Recently we integrated Azure QnA Maker Service with SharePoint Search page for one of our DoD Customers so thought to share my experience and lesson learned with broader audiences. Generally, QnA Maker is used when designing a Chatbot, but, according to customer requirements, we integrated with an existing search page, so users do not need to go to multiple places for information. A single place to search all the contents, including static Questions and Answers (FAQs).


Azure QnA Maker is one of the Azure Cognitive Services. It is a PaaS service, so no need to maintain any infrastructure. It is available within Azure Gov at DoD Impact Level (IL) 2 and can be configured to store the response data at higher DoD impact levels.

QnA Maker consists of two main parts, QnA Maker Portal site, which is a very user-friendly web interface to import questions and answers, and QnA Maker backend Azure service resources.

Use Case: If your organization has static questions and answers sets in word documents, PDFs, on web pages, etc., you can use the Azure QnA Maker portal to quickly import these questions and answers into QnA Maker to create knowledge bases. It can also automatically extract questions and answers sets from semi-structured contents, manuals, guidelines, etc. Once Questions and Answers are in QnA Maker, your application (Examples: Custom Bot or Custom Search Page) can call QnA Maker Rest API to answer the user’s question.

Asking questions through custom chatbot

High-Level Architecture

It is necessary to understand the QnA Maker architecture if you are working with Government clients and planning to upload answers in QnA Maker, then consider hardening the backend resources of Azure QnA Maker. Apply Network settings on App Service and Search Service. Check out this reference from Microsoft covering backend resources.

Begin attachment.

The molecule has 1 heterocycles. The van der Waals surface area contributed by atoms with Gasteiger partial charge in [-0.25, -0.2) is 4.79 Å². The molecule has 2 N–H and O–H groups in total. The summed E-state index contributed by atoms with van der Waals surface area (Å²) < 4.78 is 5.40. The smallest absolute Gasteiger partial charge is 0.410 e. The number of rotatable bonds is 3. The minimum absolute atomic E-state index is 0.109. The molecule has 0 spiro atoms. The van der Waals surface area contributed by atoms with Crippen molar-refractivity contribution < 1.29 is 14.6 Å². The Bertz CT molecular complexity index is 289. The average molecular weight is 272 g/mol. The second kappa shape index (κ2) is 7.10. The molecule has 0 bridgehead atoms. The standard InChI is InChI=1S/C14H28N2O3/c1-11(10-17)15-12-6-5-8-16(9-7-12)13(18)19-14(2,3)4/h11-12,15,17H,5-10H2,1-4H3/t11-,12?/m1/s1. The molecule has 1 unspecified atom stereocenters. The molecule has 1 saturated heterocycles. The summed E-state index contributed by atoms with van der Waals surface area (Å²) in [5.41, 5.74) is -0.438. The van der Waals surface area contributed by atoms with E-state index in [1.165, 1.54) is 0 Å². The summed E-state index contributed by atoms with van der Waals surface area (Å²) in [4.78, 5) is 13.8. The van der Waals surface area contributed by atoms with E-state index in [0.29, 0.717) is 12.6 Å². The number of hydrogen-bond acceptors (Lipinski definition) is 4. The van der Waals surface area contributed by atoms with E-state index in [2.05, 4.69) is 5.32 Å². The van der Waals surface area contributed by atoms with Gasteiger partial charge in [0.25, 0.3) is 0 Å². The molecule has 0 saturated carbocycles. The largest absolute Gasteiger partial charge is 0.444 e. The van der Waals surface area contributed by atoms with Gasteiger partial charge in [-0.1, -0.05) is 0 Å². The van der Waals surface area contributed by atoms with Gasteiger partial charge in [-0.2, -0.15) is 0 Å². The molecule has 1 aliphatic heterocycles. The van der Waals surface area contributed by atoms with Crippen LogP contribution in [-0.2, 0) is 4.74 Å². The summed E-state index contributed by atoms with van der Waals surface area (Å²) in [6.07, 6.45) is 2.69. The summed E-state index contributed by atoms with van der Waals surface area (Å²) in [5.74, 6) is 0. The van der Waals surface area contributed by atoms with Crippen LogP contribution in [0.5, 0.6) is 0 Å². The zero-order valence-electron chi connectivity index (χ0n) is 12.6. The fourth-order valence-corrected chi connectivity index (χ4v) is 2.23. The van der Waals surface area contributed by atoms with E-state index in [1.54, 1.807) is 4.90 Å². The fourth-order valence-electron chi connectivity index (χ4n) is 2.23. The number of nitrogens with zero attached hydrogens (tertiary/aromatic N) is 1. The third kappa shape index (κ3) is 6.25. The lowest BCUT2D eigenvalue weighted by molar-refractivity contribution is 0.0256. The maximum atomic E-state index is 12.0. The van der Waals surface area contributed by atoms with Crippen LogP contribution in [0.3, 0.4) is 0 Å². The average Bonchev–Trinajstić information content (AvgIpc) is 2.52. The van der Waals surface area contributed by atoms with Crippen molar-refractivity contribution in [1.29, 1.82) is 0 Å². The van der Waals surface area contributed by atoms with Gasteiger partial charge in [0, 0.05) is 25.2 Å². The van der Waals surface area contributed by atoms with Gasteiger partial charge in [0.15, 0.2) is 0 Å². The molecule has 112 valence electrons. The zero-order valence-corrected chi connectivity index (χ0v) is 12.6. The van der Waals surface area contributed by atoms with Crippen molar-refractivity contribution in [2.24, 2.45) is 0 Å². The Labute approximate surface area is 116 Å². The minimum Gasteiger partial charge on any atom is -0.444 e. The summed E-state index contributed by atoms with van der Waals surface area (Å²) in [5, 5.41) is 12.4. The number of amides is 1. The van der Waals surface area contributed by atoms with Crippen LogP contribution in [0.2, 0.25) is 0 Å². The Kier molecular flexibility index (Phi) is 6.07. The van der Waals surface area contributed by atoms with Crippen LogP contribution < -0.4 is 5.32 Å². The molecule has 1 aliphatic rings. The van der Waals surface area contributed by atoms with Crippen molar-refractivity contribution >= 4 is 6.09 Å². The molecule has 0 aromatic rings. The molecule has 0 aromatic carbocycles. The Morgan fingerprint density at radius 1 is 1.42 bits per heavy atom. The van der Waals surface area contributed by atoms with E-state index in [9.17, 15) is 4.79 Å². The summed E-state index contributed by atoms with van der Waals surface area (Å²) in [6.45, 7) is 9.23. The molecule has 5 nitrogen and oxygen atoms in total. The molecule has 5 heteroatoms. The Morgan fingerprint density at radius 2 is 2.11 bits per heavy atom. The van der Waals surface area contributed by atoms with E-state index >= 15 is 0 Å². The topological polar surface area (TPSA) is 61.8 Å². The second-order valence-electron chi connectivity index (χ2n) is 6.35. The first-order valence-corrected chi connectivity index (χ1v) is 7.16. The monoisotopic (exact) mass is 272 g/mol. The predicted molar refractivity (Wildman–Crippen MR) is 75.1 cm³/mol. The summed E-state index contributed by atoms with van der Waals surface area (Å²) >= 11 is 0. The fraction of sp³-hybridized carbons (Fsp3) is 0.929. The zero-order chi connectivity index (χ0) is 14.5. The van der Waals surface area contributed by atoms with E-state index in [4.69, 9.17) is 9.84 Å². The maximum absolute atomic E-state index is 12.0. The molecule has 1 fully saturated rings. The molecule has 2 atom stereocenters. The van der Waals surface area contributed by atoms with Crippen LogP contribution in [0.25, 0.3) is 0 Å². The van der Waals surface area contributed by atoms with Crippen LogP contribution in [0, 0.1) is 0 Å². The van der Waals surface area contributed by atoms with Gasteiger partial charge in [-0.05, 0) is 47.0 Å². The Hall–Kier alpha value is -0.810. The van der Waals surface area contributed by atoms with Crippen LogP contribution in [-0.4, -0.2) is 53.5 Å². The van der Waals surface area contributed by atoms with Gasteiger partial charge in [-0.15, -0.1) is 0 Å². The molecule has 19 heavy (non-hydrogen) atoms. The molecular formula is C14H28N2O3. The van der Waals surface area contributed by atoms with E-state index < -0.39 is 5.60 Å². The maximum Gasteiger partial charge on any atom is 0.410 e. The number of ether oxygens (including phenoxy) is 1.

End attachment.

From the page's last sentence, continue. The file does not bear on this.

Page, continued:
High-Level Architecture

Decision Making Between LUIS and QnA Maker Service

It is not hard to decide whether we should use LUIS or QnA Maker to design the Chatbot or any custom applications?

When to use the QnA Maker?
If your organization has lots of static questions and answers ( Example: Questions/Answers Sample), take advantage of out of the box features of QnA Maker. Upload your static questions and answers into QnA Maker Portal, and your application can call QnA API to search for questions asked by the user on the front end application and return the response.

When to use the LUIS?
If you would like to design the application which needs to extract the information from the user’s questions and further process their intents, then use the LUIS.

Example Application: I want to design Bot, where users can ask Bot to create various application development projects. Below are 2 example requests:

Hi, can you create .net core application in C:/Code folder?
Hi , can you create the node.js application in C:/Projects/Code folder?

In this case, LUIS API can extract the word “.net core,” “node.js,” “C:/Code”, and “C:/Projects/Code “ from the user requests, and our application can further process extracted data and can create the respective projects. See the below screenshot from LUIS output. Base on intent = CreateApplicationProject and AppType = node.js, the application gets enough data for the next steps.
LUIS Output Screen Shot

Lessons Learned

Below are the few lessons learned and essential points about the QnA Maker service.

  • You can easily use Postman to test various rest APIs of QnA.